Jews, Evangelicals Meet at Forum : Rabbi and Schuller Stress Cooperation Between Religions

In a meeting organizers called "a historic moment," the Rev. Robert H. Schuller joined Rabbi A. James Rudin in addressing the American Jewish Committee's Western Regional Conference Sunday evening in Newport Beach.

The religious leaders' after-dinner talks were titled "Conflict or Collaboration: Jews and Evangelical Christians in the United States," but each spent far more time discussing collaboration than conflict, as might be expected at a forum sponsored by an organization dedicated to the peaceful coexistence of diverse faiths.

Citing religious historian Martin E. Marty's observation that the "Evangelical-Jewish encounter (is) the single most significant religious trend in the United States," Rabbi Rudin, national director of the American Jewish Committee's Interreligious Affairs Department, characterized such encounters as "the new frontier." Rudin, a Reform rabbi, also made clear, however, that not all the problems between the faiths have been erased by recent efforts at interreligious diplomacy, and questions from the predominantly Jewish audience of about 225 at the Hotel Meridien in Newport Beach suggested that a certain nervousness about the Evangelical movement remains. (Evangelical Christians generally believe they are "saved" only by faith in Jesus Christ, and, although important, not by participating in the sacraments of the church or good works alone.)

Speaking first, Schuller, senior pastor of the 10,000-member Crystal Cathedral in Garden Grove, treated the audience to about 20 minutes of the oratory that has made his "Hour of Power" one of the most popular religious shows on television. Whispering, thundering, mugging and gesturing to the heavens, he described his high-profile "theology of self-esteem" and explained where it fits into the overall scheme of religious pluralism in America. As he spoke, faces in the audience looked alternately bemused, confused, entertained and impressed.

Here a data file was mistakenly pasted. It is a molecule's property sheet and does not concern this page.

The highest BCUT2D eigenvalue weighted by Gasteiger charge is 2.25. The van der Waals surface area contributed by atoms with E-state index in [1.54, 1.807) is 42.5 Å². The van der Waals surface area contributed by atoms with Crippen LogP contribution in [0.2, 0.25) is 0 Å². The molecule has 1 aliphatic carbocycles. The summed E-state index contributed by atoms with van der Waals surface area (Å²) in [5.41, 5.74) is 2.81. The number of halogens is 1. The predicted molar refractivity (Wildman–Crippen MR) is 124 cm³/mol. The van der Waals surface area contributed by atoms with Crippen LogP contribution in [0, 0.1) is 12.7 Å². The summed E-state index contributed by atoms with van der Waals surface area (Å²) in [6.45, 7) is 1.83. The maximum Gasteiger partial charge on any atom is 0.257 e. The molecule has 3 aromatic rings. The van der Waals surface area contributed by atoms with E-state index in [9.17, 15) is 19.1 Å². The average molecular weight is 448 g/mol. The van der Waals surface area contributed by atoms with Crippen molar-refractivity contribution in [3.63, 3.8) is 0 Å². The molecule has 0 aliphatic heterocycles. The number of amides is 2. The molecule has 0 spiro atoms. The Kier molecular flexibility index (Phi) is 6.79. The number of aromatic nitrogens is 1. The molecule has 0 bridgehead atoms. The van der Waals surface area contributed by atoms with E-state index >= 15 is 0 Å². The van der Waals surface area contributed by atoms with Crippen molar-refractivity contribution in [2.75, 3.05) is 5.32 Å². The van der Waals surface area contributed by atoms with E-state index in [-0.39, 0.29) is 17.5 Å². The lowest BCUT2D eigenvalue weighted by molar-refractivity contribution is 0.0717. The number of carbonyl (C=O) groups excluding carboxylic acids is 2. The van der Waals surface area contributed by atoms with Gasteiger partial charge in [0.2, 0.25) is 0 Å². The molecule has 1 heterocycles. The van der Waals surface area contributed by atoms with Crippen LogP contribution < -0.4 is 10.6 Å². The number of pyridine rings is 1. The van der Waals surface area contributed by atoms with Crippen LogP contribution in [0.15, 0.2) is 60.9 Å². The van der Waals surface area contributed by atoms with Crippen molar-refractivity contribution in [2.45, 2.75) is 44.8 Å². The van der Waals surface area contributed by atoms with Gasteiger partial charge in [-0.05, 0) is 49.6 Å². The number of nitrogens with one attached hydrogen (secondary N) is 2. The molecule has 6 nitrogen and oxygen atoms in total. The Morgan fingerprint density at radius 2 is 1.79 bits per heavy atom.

Explaining that he is "100% Holland Dutch" and has Jewish blood ("I think it was one of my Dutch great-grandfathers who was Jewish"), Schuller told the group about a revelation he had years earlier "that we shouldn't even use the terms Jews and Christians." Pointing to the historical roots of Christianity, he said, "Christianity, as far as I'm concerned, is a Jewish sect."

Schuller went on to define a couple of the areas in which he and members of "the other sects in Judaism--. . . Reform, Conservative, Orthodox or merely cultural"--share an interest. (Rabbi Rudin would later say that he doesn't agree with the notion that Christianity is merely a "Jewish sect.") The audience applauded, for instance, when Schuller stated his dedication to preserving the state of Israel and nodded in agreement when he expressed concern about the rise of terrorism in the world.

"Anti-Semitism, with its deep and horrific roots, is one of a variety of terroristic causes that should concern us," he said, going on to recall Libyan strongman Moammar Kadafi's recent warning that he has terrorists planted in the United States and adding: "I happen to believe he's telling the truth, and I happen to believe they're planted in Orange County."